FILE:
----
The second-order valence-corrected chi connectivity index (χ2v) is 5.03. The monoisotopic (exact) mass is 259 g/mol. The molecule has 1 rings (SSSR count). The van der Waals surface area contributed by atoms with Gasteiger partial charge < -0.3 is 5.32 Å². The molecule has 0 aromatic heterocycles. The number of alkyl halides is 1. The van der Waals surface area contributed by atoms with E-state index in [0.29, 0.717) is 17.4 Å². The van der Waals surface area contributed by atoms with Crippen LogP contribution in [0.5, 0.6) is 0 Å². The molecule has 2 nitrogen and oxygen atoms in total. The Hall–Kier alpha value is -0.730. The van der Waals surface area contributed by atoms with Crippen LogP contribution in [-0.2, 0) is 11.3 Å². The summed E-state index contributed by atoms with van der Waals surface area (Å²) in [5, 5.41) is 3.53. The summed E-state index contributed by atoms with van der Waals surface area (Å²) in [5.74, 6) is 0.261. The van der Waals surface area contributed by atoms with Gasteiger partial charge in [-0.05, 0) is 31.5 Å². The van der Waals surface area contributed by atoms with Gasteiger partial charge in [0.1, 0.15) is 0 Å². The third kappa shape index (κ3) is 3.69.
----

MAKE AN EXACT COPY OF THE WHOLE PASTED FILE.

The second-order valence-corrected chi connectivity index (χ2v) is 5.03. The monoisotopic (exact) mass is 259 g/mol. The molecule has 1 rings (SSSR count). The van der Waals surface area contributed by atoms with Gasteiger partial charge < -0.3 is 5.32 Å². The molecule has 0 aromatic heterocycles. The number of alkyl halides is 1. The van der Waals surface area contributed by atoms with E-state index in [0.29, 0.717) is 17.4 Å². The van der Waals surface area contributed by atoms with Crippen LogP contribution in [0.5, 0.6) is 0 Å². The molecule has 2 nitrogen and oxygen atoms in total. The Hall–Kier alpha value is -0.730. The van der Waals surface area contributed by atoms with Crippen LogP contribution in [-0.2, 0) is 11.3 Å². The summed E-state index contributed by atoms with van der Waals surface area (Å²) in [5, 5.41) is 3.53. The summed E-state index contributed by atoms with van der Waals surface area (Å²) in [5.74, 6) is 0.261. The van der Waals surface area contributed by atoms with Gasteiger partial charge in [-0.05, 0) is 31.5 Å². The van der Waals surface area contributed by atoms with Gasteiger partial charge in [0.1, 0.15) is 0 Å². The third kappa shape index (κ3) is 3.69.